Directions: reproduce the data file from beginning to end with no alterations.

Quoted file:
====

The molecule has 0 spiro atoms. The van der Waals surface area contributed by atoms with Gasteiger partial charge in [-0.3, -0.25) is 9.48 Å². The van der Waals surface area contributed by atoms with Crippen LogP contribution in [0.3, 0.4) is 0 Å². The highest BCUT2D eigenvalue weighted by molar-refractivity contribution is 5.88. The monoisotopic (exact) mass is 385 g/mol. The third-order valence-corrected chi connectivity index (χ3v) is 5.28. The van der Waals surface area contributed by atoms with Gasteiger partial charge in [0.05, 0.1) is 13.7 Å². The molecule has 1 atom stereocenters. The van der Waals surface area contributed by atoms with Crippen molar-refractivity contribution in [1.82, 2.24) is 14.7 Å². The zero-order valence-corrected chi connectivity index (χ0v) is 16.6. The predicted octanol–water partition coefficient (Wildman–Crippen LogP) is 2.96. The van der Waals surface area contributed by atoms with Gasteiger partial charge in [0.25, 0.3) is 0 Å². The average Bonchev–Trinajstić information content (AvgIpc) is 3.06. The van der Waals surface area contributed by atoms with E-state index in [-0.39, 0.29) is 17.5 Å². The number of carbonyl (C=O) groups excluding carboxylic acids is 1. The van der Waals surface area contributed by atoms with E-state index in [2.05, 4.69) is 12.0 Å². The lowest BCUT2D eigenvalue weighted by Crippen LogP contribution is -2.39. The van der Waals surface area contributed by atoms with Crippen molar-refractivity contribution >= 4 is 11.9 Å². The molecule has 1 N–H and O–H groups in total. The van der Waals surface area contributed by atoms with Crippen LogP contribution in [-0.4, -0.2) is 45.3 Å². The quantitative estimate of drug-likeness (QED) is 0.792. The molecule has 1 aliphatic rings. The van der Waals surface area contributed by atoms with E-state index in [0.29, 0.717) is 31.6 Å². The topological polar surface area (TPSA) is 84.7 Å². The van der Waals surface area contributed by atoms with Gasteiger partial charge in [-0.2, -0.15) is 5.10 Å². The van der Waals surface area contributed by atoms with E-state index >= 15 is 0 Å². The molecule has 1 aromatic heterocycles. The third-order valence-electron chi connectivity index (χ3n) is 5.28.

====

The molecule has 0 spiro atoms. The van der Waals surface area contributed by atoms with Gasteiger partial charge in [-0.3, -0.25) is 9.48 Å². The van der Waals surface area contributed by atoms with Crippen LogP contribution in [0.3, 0.4) is 0 Å². The highest BCUT2D eigenvalue weighted by molar-refractivity contribution is 5.88. The monoisotopic (exact) mass is 385 g/mol. The third-order valence-corrected chi connectivity index (χ3v) is 5.28. The van der Waals surface area contributed by atoms with Gasteiger partial charge in [0.05, 0.1) is 13.7 Å². The molecule has 1 atom stereocenters. The van der Waals surface area contributed by atoms with Crippen molar-refractivity contribution in [1.82, 2.24) is 14.7 Å². The zero-order valence-corrected chi connectivity index (χ0v) is 16.6. The predicted octanol–water partition coefficient (Wildman–Crippen LogP) is 2.96. The van der Waals surface area contributed by atoms with Gasteiger partial charge in [0.25, 0.3) is 0 Å². The average Bonchev–Trinajstić information content (AvgIpc) is 3.06. The van der Waals surface area contributed by atoms with E-state index in [-0.39, 0.29) is 17.5 Å². The number of carbonyl (C=O) groups excluding carboxylic acids is 1. The van der Waals surface area contributed by atoms with E-state index in [2.05, 4.69) is 12.0 Å². The lowest BCUT2D eigenvalue weighted by Crippen LogP contribution is -2.39. The van der Waals surface area contributed by atoms with Crippen molar-refractivity contribution >= 4 is 11.9 Å². The molecule has 1 N–H and O–H groups in total. The van der Waals surface area contributed by atoms with Crippen LogP contribution in [-0.4, -0.2) is 45.3 Å². The quantitative estimate of drug-likeness (QED) is 0.792. The molecule has 1 aliphatic rings. The van der Waals surface area contributed by atoms with E-state index in [0.29, 0.717) is 31.6 Å². The topological polar surface area (TPSA) is 84.7 Å². The van der Waals surface area contributed by atoms with Gasteiger partial charge in [-0.2, -0.15) is 5.10 Å². The van der Waals surface area contributed by atoms with E-state index >= 15 is 0 Å². The molecule has 1 aromatic heterocycles. The third-order valence-electron chi connectivity index (χ3n) is 5.28.